Because email is well-understood, it’s a great stepping stone for online marketing upsell and cross-sells.

Digital Cross Selling: Social Media

Marketers often turn to their social media accounts to start cross-sell and upsell pitches because it covers a large area and you’re already working to establish a connection. Studies have also found that people are more likely to make a purchase after brands engage with the customer on Facebook and Twitter.

The main concern with social media is being too pushy. View your interactions on social media as an offer that’s always open, not something you need an immediate answer to move forward. Social media is where you want to share your best deals, but you’ll need to make it clear when and where this applies. It’s also ideal for promoting opportunities for upsells and cross-sells on your platform, especially if you have coupons or specific landing pages that offer your deals.

Use Good Design for Upsells

Digital cross-selling and upselling can take place on your website quickly. The main way this happens is by optimizing each sales page by de-cluttering your site design and using proximity to link products together. If you’re selling shoes, put socks and proper cleaning products directly next to the information about the shoes themselves.

You should also:

  • Clearly list the products you’re trying to cross-sell and use visual cues to tell customers the items are related.
  • Limit your cross-sell and upsell pitches to 2 to 3 items per page.
  • Make digital cross-selling feel like a suggestion, not a demand.
  • Provide upsell opportunities on your cart and checkout pages, or in pop-ups when an option is selected.
  • Don’t make customers click “no” on an offer in order to proceed. This turns offers into annoyances and may lead to abandoned carts.

When you want to achieve upsells using digital marketing, limit your options and provide clear value to your customers. Make sure you de-clutter and provide a distinct advantage, or your attempts will simply seem like noise. Learn more about MarketBridge’s customer retention solution which combines predictive pathways and personalized offer programs that are proven to increase your customer renewals and cross-sell opportunities.

Digital Sales: Adapt or Die

Digital Sales: What Does it Mean?

How much time does your company invest landing a single sale? Traditional sales — the phone calls, meetings, and lunches of the past — have taken a back seat to digital sales in the past decade. Now, companies hoping to steadily land new clients must reinvent the sales process to cater to the needs of customers without losing the all-important personal touch. Discover why traditional sales processes are failing and what you can do to change your company’s outlook for the future.

Want more detail? Download the PowerPoint slide at the bottom of the page for a detailed blueprint for a successful digital sales program

The Problem with Traditional Sales

When it comes to selling the traditional way, everyone loses. Why? Because your company invests significant time and resources without an impressive return while your customers are forced to dodge unwanted sales calls and come up with new excuses as to why they’re not “all in” with your product or service. It’s frustrating for both sides, and doesn’t help your company grow in the long run. With more than 2 billion people using the Internet, it no longer makes sense to approach sales with dated ideas. It’s time to innovate your sales process using proven digital tactics.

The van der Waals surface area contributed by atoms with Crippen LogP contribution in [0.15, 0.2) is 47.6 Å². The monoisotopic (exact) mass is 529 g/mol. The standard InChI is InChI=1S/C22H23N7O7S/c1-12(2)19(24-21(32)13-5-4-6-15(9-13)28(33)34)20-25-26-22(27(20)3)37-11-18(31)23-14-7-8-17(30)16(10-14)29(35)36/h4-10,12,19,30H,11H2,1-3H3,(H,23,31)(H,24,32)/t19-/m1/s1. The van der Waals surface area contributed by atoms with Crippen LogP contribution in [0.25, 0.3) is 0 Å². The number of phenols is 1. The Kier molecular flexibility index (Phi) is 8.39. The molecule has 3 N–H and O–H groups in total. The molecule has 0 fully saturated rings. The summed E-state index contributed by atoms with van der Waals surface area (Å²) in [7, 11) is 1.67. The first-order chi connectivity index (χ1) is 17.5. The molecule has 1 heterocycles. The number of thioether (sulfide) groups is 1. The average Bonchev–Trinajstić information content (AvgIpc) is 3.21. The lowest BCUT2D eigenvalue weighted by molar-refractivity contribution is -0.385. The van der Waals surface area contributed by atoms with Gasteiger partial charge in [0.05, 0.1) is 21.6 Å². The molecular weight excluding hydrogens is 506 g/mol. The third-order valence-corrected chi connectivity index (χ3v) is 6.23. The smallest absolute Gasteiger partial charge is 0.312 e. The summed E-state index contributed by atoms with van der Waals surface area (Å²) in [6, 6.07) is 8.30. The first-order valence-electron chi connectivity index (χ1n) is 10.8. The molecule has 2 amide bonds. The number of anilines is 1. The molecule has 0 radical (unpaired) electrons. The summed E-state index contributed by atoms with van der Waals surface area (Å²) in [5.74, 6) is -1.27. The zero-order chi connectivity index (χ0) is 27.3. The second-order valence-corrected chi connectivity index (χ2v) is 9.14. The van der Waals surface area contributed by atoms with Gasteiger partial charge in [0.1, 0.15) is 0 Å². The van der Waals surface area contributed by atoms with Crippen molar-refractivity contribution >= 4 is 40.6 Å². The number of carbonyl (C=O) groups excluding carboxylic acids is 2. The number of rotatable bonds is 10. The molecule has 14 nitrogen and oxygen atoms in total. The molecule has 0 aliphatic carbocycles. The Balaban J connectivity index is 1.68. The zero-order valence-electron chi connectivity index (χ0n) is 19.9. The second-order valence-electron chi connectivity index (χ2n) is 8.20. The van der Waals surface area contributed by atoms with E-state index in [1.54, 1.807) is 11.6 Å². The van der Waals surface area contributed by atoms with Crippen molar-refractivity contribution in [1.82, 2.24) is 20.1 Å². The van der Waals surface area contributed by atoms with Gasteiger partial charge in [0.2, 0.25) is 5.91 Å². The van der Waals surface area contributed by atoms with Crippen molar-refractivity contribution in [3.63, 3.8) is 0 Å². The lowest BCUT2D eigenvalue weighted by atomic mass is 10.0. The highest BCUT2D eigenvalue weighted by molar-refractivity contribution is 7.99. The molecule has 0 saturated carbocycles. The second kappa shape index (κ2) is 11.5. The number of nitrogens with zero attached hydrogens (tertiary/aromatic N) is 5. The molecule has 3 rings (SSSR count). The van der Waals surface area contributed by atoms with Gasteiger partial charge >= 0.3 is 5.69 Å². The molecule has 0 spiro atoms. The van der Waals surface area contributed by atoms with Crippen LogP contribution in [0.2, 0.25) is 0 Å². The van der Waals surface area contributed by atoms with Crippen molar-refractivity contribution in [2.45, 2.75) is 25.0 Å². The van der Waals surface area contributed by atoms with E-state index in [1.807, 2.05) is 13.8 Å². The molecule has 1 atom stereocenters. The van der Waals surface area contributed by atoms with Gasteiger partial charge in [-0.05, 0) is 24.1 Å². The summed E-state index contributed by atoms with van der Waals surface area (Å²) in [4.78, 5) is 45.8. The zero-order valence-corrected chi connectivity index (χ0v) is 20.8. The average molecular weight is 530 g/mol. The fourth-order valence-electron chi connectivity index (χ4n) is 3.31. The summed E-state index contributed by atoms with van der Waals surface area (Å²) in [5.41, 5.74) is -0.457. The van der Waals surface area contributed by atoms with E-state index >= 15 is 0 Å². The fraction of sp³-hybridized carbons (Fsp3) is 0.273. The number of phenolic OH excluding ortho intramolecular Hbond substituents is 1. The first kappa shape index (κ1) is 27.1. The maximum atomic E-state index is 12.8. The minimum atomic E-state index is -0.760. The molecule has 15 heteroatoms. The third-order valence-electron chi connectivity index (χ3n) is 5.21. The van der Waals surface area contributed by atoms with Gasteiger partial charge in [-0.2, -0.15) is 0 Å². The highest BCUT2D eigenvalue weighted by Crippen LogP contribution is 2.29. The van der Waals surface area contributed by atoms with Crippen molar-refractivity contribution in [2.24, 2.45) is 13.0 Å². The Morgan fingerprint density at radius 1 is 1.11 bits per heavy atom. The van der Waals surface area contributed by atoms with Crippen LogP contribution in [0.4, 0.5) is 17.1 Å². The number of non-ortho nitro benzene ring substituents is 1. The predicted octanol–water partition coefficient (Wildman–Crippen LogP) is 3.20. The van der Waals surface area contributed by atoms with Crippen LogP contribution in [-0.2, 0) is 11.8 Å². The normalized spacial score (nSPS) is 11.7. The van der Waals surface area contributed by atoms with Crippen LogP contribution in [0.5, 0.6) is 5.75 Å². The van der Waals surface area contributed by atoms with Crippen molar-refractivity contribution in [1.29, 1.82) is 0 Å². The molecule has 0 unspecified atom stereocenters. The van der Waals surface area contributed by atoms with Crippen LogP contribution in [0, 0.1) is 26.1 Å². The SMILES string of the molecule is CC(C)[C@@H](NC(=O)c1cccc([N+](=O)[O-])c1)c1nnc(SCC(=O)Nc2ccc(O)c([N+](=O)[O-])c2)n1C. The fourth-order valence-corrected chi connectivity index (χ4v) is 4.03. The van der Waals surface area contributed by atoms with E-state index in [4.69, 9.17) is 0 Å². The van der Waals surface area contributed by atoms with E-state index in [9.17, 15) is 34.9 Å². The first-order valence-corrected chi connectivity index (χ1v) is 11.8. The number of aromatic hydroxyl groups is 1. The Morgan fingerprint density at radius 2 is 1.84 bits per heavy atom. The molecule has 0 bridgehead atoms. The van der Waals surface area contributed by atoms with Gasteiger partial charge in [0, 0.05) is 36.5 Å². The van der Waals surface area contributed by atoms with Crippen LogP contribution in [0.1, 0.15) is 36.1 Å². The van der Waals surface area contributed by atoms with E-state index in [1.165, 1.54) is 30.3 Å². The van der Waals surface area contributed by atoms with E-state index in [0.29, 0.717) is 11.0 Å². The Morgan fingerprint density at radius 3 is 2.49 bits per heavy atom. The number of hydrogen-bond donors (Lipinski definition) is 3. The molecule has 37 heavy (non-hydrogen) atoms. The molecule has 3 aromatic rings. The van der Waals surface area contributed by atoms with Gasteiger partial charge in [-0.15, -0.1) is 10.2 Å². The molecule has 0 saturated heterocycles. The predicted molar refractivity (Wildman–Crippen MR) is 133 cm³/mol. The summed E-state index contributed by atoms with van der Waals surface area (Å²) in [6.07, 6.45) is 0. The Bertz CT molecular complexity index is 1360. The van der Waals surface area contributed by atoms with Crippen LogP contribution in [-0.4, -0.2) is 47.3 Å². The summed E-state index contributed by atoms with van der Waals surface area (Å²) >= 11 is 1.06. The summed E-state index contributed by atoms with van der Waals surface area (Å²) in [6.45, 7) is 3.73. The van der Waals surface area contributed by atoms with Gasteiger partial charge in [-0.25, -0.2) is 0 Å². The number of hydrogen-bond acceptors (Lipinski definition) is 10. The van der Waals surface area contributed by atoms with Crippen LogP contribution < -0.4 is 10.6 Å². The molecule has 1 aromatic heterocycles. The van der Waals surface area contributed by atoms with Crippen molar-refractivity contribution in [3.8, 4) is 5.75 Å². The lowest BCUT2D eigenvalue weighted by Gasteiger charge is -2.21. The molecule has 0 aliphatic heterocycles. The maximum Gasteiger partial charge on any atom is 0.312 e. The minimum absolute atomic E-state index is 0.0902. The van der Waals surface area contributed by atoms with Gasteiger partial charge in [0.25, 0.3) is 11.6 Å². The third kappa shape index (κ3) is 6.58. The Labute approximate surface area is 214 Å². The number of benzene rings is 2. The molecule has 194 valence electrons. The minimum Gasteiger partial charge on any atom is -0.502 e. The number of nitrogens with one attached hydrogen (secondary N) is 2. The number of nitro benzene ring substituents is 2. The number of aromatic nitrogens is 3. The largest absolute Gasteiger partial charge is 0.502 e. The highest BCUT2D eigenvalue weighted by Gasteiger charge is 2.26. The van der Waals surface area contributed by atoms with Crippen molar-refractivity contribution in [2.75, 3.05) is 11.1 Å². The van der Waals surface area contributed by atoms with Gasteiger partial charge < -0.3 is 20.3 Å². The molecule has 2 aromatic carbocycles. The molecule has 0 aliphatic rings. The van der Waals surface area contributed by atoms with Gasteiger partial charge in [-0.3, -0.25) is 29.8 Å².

How to Perfect Digital Sales

Digital sales involves the use of virtual channels to reach out to prospects, provide education, and ultimately offer a solution that uniquely meets their needs. Think of it as 1-1 marketing. Here are three key strategies to complete an effective digital sales model.

Understand Your Customers Through Enhanced Profiling

Your sales department’s secret weapon is using customer data to improve the customer experience.

  1. Use the Data You Have: Organizations have plenty of insight on their prospects and customers which they can use to make sales more effective. Whether it is providing sales with triggers around specific activity or prioritization of leads/accounts with a lead scoring model, making better use of data can make a big difference in sales productivity.
  2. Social Media: Facebook alone has more than 1 billion users and LinkedIn has 300+ million. The growing number of social platforms gives your company endless options to listen to what customers have to say and learn more about them through improved profiling.. From reviewing common complaints to addressing unmet needs, building a strong social media presence is essential to digital sales.
  3. Advocate Based Selling: Online reviews are a great way for customers to get acquainted with your company while researching whether you’ve effectively solved a problem for someone else. Monitoring reviews and providing advocates with the power to share their views will not only offer a snapshot of sentiments about your solutions, but also offer social proof of your value for uncommitted prospects.

Sell Like a Marketer through Digital Channels

  1. Social. A common misconception about social media is that it’s just for socializing. For brands, engaging customers with social media posts, news, and responsiveness through social media, however, is the best way to build rapport and engage customers (all while in a platform of their choosing).
  2. Email. Without a doubt your most direct digital channel, email is the crux of your company’s customer engagement. Between drip campaigns, newsletters, and special offers, email simplifies lead nurturing without tying up your sales department’s resources.